Homeland Security Brain Drain?
The Department of Homeland Security is suffering the effects of a brain drain, reports USA Today‘s Mimi Hall. To even casual observers of DHS, the obvious rejoinder is that the key prerequisite for a brain drain was never established.
Regardless, the key vacancies include “top leaders in the department’s cyber-security, technology and disaster response divisions.” The problem, apparently, is that people with the skill sets to do those jobs can typically command much more money in the private sector. Plus, as Randall Larsen of the Institute for Homeland Security wonders, “Who’s going to give up a good job in the private sector to go into an organization that is criticized by the press and Congress and the American people?”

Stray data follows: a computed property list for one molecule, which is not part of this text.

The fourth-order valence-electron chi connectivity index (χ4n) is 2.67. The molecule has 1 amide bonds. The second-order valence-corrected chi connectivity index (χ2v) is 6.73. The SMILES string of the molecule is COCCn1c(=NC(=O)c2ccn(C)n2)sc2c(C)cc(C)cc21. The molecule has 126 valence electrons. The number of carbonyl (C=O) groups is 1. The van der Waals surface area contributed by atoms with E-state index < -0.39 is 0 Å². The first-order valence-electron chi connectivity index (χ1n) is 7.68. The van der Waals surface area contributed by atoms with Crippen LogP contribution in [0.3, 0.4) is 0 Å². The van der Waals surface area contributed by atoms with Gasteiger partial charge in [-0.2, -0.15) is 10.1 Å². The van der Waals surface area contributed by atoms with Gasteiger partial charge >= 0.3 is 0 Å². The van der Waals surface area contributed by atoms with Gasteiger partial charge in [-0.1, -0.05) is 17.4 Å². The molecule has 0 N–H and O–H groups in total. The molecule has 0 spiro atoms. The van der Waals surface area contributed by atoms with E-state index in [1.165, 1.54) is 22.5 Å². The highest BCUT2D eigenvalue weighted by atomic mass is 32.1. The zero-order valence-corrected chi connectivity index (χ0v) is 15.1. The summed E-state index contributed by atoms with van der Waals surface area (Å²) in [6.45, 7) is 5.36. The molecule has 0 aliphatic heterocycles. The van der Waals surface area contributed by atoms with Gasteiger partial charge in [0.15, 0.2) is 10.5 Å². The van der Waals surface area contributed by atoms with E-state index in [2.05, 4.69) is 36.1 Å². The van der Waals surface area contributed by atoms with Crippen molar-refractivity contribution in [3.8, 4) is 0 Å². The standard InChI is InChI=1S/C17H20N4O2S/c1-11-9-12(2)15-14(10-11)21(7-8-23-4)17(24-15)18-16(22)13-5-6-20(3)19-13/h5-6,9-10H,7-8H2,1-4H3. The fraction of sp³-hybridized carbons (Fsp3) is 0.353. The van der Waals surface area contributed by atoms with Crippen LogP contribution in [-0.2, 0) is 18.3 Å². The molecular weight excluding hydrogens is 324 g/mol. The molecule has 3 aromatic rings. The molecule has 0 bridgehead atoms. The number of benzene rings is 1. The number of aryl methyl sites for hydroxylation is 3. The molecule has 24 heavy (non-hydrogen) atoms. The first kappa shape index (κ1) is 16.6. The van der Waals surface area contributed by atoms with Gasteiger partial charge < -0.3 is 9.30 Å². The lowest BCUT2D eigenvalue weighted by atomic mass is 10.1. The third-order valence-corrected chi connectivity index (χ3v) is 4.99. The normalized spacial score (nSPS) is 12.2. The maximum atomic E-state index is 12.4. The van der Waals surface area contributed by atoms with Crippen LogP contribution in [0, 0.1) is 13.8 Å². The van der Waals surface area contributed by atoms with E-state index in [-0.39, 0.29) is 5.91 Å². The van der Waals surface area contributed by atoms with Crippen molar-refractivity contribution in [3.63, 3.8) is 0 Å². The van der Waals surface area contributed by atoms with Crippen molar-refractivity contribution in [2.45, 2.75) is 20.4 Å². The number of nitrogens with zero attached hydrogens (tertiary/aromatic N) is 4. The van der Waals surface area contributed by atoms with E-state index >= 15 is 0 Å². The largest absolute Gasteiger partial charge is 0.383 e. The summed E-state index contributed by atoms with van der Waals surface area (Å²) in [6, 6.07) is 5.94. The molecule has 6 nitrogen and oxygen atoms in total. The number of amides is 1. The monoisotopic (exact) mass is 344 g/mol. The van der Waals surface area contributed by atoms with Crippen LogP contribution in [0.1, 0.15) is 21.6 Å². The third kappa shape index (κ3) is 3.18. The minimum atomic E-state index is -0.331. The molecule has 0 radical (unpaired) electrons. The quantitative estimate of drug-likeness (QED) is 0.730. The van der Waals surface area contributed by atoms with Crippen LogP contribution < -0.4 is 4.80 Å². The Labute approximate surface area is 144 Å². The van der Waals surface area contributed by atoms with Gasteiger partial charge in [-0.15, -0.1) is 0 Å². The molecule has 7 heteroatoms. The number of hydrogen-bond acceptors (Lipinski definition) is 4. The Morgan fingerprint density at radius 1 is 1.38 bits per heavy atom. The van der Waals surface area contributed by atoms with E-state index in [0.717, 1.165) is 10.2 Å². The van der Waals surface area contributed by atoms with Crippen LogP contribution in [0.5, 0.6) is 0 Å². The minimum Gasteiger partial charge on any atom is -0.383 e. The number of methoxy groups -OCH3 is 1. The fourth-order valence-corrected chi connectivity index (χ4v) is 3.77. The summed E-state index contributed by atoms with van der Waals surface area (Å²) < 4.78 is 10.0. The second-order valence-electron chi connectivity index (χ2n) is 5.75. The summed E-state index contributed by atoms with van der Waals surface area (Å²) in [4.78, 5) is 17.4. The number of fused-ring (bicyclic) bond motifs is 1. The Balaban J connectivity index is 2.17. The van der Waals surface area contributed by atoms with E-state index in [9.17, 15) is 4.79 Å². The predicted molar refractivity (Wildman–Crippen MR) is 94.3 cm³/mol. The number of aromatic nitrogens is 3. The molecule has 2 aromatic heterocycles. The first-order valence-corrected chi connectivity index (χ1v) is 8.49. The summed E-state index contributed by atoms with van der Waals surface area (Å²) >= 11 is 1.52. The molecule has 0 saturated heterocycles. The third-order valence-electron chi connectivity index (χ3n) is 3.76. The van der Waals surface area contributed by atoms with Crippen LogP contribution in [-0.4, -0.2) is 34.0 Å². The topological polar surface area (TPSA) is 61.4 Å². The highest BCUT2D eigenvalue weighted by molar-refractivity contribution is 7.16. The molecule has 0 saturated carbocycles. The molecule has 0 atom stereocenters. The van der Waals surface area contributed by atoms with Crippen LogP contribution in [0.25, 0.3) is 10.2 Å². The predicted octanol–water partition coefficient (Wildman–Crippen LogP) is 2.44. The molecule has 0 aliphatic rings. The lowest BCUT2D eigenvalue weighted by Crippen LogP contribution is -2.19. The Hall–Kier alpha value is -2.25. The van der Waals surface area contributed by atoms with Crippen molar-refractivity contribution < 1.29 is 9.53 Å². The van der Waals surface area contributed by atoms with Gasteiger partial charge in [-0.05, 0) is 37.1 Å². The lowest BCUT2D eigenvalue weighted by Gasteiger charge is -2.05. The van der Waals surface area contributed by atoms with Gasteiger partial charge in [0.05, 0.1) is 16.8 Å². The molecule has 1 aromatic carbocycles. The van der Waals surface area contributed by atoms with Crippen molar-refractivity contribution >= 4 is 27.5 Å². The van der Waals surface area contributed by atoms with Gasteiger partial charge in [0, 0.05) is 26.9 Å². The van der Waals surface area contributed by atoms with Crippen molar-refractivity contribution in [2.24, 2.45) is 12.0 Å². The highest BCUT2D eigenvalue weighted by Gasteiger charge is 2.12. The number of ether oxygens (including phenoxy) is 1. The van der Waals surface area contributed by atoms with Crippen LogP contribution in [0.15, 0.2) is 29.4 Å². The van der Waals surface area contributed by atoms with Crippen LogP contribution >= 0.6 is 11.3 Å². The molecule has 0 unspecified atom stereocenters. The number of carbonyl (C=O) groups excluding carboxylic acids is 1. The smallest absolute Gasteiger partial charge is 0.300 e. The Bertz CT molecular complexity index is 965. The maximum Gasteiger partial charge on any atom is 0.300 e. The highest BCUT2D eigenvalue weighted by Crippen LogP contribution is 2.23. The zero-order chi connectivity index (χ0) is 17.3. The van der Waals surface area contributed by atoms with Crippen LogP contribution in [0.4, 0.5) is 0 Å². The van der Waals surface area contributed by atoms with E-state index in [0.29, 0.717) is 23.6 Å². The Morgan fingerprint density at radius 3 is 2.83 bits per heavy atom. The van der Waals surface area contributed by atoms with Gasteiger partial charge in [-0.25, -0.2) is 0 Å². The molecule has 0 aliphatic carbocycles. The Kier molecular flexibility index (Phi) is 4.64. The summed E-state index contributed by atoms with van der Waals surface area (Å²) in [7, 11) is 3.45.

The obvious answer is to promote from within, a possibility not even addressed within the article. The very nature of a bureaucracy that it is a hierarchy where people move up a career ladder and receive periodic training and education. Indeed, every other department of government operates under the same salary restrictions as DHS and many of them nonetheless manage to attract and retain top-notch people.
The military and the judiciary are obvious examples. People endure incredible public scrutiny to become federal judges at salaries lower than attorneys at D.C.’s top law firms command right out of school. Less glamorously, the military manages to keep people around despite frequent uncontestable assignments to undesirable locations where people are trying to kill them. And DHS hardly requires more technical savvy than NSA or NASA.